I do not. As a Filipino, I am such a big fan of the White House. It’s not about Trump. It’s not about who the president is. It’s the whole history of the White House. I was just amazed. When I went there, I looked at all the pictures of past presidents and how old everything was. And then the table where President Trump was seated was about 100 years old. Who wouldn’t want to see that? Who wouldn’t want to touch that?
His presidential guard was laughing at me because President Trump was talking to the other members [of the band] and I was just mesmerized by the table. I was like, “Wow! This is truly 100 years old?” I’m just a kid from Manila and I was in the White House for the first time, so no regrets. I guess I didn’t even have a chance to apologize to Neal. He must understand. I’m just a kid from Manila that wants to see the White House, in general.
What’s the status of your next solo record?
I’m doing it right now. I’m just waiting on a couple of friends that are helping me finish it from the States. Because of the recent banning of some countries from coming in here, we got delayed. I’m expecting them to arrive here at the end of March instead of the end of January. Even my online streaming concert was moved to April 18th. It was supposed to happen in February. To those who want to get a ticket, it’ll be at sanrestreaming.com.
Back to the movie, do you think being on set and watching someone play a younger version of you will be a surreal experience?
It will be weird, but it’ll be weirder if I am there portraying myself! [Laughs] I will not be able to stand there and look at myself. I don’t really listen to myself singing either. When the documentary Everyman’s Journey came out, I could barely watch it. The premier was in Tribeca. I was like, “Do I really have to watch this and see myself on the big screen?” I was cringing.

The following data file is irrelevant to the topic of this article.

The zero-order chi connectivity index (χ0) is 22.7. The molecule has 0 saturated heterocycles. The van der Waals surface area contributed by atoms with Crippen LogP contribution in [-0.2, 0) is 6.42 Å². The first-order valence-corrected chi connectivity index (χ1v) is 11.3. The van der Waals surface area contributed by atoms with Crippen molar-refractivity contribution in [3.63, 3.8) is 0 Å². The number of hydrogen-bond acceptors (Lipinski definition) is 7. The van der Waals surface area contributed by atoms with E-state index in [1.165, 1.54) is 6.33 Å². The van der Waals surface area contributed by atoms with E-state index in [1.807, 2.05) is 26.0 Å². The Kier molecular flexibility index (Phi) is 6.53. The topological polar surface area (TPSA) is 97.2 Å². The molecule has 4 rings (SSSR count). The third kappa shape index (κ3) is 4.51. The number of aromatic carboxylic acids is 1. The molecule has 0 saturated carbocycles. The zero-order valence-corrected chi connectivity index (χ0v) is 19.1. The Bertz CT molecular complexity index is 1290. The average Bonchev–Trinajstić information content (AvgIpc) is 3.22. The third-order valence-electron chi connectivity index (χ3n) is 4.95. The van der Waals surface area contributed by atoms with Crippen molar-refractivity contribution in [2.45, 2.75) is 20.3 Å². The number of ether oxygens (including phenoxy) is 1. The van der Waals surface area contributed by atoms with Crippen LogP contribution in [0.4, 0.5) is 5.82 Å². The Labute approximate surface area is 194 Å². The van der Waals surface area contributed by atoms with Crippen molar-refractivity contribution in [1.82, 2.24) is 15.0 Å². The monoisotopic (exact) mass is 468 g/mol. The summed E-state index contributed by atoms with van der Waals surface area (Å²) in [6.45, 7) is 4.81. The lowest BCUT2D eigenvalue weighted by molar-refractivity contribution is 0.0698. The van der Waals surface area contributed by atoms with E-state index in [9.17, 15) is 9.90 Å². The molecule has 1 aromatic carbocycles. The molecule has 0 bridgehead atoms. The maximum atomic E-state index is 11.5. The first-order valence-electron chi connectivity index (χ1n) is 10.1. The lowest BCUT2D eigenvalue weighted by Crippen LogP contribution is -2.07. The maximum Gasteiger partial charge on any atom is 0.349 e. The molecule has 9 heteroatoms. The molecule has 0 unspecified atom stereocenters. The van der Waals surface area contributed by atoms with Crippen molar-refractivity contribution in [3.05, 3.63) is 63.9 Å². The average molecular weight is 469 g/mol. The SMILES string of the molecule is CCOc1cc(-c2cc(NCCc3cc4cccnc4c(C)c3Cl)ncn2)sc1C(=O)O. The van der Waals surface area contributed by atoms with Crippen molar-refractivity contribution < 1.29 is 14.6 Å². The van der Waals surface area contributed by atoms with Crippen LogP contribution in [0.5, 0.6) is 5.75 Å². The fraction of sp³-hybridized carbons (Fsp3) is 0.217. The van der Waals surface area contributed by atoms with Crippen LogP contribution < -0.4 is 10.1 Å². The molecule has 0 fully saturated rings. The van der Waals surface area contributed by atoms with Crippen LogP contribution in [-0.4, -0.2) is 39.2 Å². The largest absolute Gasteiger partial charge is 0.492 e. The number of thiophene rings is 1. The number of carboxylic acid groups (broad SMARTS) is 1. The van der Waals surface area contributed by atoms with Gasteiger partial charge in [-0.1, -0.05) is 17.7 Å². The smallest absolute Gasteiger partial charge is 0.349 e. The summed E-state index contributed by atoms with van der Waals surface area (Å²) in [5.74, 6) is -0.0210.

Do you think the actor in the movie will actually sing, or will you provide the vocals?
I think I’m going to use my voice. Do you remember the Queen movie [Bohemian Rhapsody]? Marc Martel did the voice. I think I’m going to do that too.
I can’t wait. Crazy Rich Asians is a great movie. Jon Chu really knows what he’s doing.
It’s unbelievable that he took notice of my life and my story and wants to make a movie out of it. It really humbled me.
They should film it in Manila and not somewhere else. It should look authentic.
They definitely will. There’s so much to remember, I’m telling you. At one point in my life, I was really on drugs. It quite affected my memory. I need to recover all those things that happened to me when I was young. But I’ve recovered a lot of my childhood memories. Scott Silver is quite happy with what I was able to tell him.
I’m very hopeful that before 2021 ends, you’ll be back onstage with Journey.
Me too. I can’t wait to see those smiling faces and that rolling-thunder sound of the audience. It’s quite an adrenaline [rush] when you experience that every night. That’s what keeps you going.